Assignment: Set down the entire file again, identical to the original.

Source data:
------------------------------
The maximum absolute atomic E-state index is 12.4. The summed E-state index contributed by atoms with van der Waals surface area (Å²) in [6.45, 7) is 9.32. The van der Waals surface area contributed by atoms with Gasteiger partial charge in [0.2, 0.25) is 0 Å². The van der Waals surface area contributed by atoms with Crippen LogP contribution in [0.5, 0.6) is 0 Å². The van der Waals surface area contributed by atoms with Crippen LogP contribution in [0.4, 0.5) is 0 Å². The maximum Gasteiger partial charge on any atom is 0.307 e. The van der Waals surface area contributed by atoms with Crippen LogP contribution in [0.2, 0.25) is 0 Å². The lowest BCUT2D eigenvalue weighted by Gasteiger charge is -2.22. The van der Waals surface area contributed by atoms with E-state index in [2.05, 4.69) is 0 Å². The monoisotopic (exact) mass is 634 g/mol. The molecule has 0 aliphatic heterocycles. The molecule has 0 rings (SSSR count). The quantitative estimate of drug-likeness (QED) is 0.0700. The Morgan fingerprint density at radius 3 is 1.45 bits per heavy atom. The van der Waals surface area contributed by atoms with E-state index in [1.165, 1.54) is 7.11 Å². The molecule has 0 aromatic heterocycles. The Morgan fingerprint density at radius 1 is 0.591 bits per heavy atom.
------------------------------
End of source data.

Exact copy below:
The maximum absolute atomic E-state index is 12.4. The summed E-state index contributed by atoms with van der Waals surface area (Å²) in [6.45, 7) is 9.32. The van der Waals surface area contributed by atoms with Gasteiger partial charge in [0.2, 0.25) is 0 Å². The van der Waals surface area contributed by atoms with Crippen LogP contribution in [0.5, 0.6) is 0 Å². The van der Waals surface area contributed by atoms with Crippen LogP contribution in [0.4, 0.5) is 0 Å². The maximum Gasteiger partial charge on any atom is 0.307 e. The van der Waals surface area contributed by atoms with Crippen LogP contribution in [0.2, 0.25) is 0 Å². The lowest BCUT2D eigenvalue weighted by Gasteiger charge is -2.22. The van der Waals surface area contributed by atoms with E-state index in [2.05, 4.69) is 0 Å². The monoisotopic (exact) mass is 634 g/mol. The molecule has 0 aliphatic heterocycles. The molecule has 0 rings (SSSR count). The quantitative estimate of drug-likeness (QED) is 0.0700. The Morgan fingerprint density at radius 3 is 1.45 bits per heavy atom. The van der Waals surface area contributed by atoms with E-state index in [1.165, 1.54) is 7.11 Å². The molecule has 0 aromatic heterocycles. The Morgan fingerprint density at radius 1 is 0.591 bits per heavy atom.